Petoskey planners table decision on Narconon facility


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NEWS: Local/Regional

Petoskey planners table decision on Narconon facility

Friday, April 22, 2005 1:45 PM EDT

Petoskey's planners on Thursday heard two hours of public comment, most of it unfavorable, before postponing a decision on TIA Corp.'s request for a special use permit to establish a substance abuse treatment center on Arlington Avenue.

The planners, meeting before an overflow crowd in Petoskey's City Hall, voted unanimously to schedule a special session to make their final decision. That session was tentatively set for Thursday, May 5.

In moving to table, planner John Jorgensen said the planning commission had received enough new information in the past few days to warrant a thorough review of the issues before a final vote.

"There is no denying that our society needs help in dealing with alcohol and drug abuse," Jorgensen said. "The community has obviously brought to our attention their serious concerns for this particular use in this particular area.

"There's been a lot of information garnered this evening, and there's been a lot of information that's been presented to us over the past several days.

"I am not generally one that likes to put something off and table it, but I want to make sure that I know what I'm talking about before we vote on this application."

"I think we need to be clear on the issues and our decision has to be well researched and well-founded. We need to be able to review individually and collectively before we make a decision," he said, adding that he believes the commission has the right and the discretion to approve or deny the request.

Chairman Gary Greenwell said he agreed with Jorgensen, and emphasized the outpouring of public response to the proposal. The commission has received more than 130 letters from the public, almost all of them asking the request be denied.

Three of the nine planning commissioners were absent from Thursday's session, which was attended by about 115 members of the public and TIA executive director Kate Wickstrom, her business partner and former husband, Per Wickstrom, their attorney, Michael Corcoran of Charlevoix, and architect, Chip Ironsides of Petoskey.

If the planning commission approves the permit, TIA expects to acquire the former Reus Residence convalescent home on Arlington Avenue just east of MacDonald Drive, expand the building and operate a 63-bed residential substance abuse treatment center there using the Narconon treatment methodology.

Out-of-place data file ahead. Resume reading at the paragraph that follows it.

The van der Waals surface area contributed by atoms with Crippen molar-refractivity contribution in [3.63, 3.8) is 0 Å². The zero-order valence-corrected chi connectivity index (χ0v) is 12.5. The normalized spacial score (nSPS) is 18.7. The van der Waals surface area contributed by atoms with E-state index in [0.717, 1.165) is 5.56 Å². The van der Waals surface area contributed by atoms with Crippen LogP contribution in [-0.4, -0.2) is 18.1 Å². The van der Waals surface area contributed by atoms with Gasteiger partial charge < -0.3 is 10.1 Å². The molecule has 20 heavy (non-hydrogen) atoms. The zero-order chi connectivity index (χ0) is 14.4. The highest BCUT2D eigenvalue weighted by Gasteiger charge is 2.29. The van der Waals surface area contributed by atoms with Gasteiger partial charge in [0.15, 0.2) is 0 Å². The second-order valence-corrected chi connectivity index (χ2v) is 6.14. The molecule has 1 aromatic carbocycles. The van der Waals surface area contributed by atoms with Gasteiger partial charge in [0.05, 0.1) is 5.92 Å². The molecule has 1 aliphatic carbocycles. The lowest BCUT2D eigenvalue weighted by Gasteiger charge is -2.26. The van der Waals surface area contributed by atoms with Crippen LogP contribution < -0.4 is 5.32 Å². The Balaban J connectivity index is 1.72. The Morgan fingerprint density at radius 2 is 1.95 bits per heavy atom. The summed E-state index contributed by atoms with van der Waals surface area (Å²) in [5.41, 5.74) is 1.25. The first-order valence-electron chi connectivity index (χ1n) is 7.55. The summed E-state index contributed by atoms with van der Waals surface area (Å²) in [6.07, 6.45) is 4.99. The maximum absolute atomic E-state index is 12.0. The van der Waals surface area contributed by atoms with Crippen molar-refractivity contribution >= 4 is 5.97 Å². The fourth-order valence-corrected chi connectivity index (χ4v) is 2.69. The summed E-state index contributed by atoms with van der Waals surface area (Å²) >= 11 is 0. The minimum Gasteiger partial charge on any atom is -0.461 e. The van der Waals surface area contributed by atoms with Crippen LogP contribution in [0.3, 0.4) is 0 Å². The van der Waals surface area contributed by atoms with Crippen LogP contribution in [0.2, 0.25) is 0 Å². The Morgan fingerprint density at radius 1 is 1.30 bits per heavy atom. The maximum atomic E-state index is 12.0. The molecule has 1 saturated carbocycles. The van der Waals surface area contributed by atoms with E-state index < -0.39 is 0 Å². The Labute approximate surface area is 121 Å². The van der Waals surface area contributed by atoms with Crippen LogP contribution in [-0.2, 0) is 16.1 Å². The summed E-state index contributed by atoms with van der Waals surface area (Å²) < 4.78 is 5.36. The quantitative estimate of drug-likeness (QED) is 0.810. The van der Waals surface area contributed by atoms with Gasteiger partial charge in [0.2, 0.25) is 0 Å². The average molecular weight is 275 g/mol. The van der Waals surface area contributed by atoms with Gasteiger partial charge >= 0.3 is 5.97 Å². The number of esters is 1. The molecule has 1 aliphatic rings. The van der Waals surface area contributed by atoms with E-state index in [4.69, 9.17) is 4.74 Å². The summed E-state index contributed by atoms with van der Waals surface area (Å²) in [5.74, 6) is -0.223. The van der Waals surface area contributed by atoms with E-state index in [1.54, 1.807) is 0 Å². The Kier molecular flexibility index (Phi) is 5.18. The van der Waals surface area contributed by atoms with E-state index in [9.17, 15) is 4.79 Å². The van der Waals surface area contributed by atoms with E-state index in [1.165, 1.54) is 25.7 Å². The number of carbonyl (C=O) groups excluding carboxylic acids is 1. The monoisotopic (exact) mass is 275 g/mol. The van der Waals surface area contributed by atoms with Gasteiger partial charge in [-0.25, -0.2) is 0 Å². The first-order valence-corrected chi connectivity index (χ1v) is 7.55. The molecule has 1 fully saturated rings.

Ironsides presented architectural plans that had been revised to meet planners' objections, and the Wickstroms offered assurances that the facility's residents would be strictly supervised as they have been at TIA's Stone Hawk Rehabilitation Center at a much larger campus on St. Mary's Lake near Battle Creek.

Corcoran warned the planners that if they denied TIA's request for the special use permit, they could be found to have engaged in exclusionary zoning, a practice forbidden under the equal protection clause of the U.S. Constitution.

Attorney Nathaniel Stroup, speaking for a group of Arlington Avenue residents, said Corcoran's argument was "bogus" and that the land use would be too intensive and proposed center was not suited for a residential area. He said there were better sites for such a center in rural locations.

Other members of the public offered comments that ranged from personal tragedies at the hands of unsupervised residents of treatment centers to fears that residents would roam the streets alone.

Most speakers said they accepted the fact that society needs help in stemming alcohol and drug abuse, but said they felt the number of residents was too dense for a two-acre site located so close to residential areas.

Rod Slocum, executive director of the Bay View Association, and the association's president, Tom Shearer, asked the planners to deny the permit.

"Many in our community are vulnerable - the young and the elderly," Shearer said, pointing out that Bay View is only 310 feet from the Reus property. "The reality is, the potential for problems is there. We are a neighbor, trying to be a good neighbor," he said.

Slocum, who estimated that about a third of the audience were members of the association, said Bay View has 445 seasonal homes, over 165 acres of dedicated forest and over five miles of trails.

"Our mission statement is to benefit the community. We are proud of our relation with the city and of our special status of National Historic Landmark," he said.

"We hope you deny the request. It is not compatible with our rich history."

Fred Gray can be contacted at 439-9374, or


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